NEWARK, N.J. (AP) — New Jersey Gov. Chris Christie has remained especially close to his high school friends.

He launched his campaign for president in his old high school gymnasium, checks in by phone and attends reunions. But he’s also made a habit of selecting old classmates for plum state positions, judgeships among them.

An Associated Press review of his senior class yearbook, state payroll records, agency websites and state press releases found that nearly a half dozen of Christie’s former high school classmates have ended up in state positions since he took office. That number increases at least to a dozen if Christie’s classmates from Seton Hall law school are counted.

NEWARK, N.J. (AP) — New Jersey Gov. Chris Christie has remained especially close to his high school friends.

He launched his campaign for president in his old high school gymnasium, checks in by phone and attends reunions. But he’s also made a habit of selecting old classmates for plum state positions, judgeships among them.

An Associated Press review of his senior class yearbook, state payroll records, agency websites and state press releases found that nearly a half dozen of Christie’s former high school classmates have ended up in state positions since he took office. That number increases at least to a dozen if Christie’s classmates from Seton Hall law school are counted.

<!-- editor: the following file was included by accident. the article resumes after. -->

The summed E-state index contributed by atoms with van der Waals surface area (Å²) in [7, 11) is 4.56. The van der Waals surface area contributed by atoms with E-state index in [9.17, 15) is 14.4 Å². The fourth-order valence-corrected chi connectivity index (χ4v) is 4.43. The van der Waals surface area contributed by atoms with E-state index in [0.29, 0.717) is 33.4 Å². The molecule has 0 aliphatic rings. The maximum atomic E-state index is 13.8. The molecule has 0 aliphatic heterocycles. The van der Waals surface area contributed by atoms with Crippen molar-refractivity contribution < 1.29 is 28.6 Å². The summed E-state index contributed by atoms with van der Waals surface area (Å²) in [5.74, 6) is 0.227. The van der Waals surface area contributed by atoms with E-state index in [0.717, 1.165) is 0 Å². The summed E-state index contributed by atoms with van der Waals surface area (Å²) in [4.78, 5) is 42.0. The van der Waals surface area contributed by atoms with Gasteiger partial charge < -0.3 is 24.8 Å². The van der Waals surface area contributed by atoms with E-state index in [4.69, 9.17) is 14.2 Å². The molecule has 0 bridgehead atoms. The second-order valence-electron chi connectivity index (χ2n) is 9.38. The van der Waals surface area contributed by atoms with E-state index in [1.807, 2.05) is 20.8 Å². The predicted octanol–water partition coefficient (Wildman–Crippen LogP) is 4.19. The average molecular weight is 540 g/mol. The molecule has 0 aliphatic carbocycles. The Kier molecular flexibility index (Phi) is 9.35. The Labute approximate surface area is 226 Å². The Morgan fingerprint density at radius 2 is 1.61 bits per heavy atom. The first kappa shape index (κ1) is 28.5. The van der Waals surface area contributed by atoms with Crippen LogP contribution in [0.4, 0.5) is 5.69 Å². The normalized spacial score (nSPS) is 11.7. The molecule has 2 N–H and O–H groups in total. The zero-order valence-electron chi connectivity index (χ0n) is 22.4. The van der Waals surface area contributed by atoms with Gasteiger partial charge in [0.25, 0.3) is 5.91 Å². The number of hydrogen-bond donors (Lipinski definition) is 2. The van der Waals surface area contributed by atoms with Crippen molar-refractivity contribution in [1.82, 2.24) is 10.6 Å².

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In New Jersey, Christie taps ex-classmates for plum posts

NEWARK, N.J. (AP) — New Jersey Gov. Chris Christie has remained especially close to his high school friends.

He launched his campaign for president in his old high school gymnasium, checks in by phone and attends reunions. But he’s also made a habit of selecting old classmates for plum state positions, judgeships among them.

An Associated Press review of his senior class yearbook, state payroll records, agency websites and state press releases found that nearly a half dozen of Christie’s former high school classmates have ended up in state positions since he took office. That number increases at least to a dozen if Christie’s classmates from Seton Hall law school are counted.

The hires include a name that haunts Christie. David Wildstein is a former ally and top staffer at the Port Authority of New York and New Jersey. He pleaded guilty to orchestrating the traffic jam scandal that has tarnished the governor’s reputation. Christie has said the two barely knew each other at Livingston, although Wildstein was the statistician on the school’s baseball team — Christie played catcher — and the two volunteered together on Tom Kean’s campaign for governor.

The pattern also provides insight into how Christie, known for his fierce loyalty to his staffers, might approach hiring if wins his longshot bid for the Republican nomination and makes it to the White House.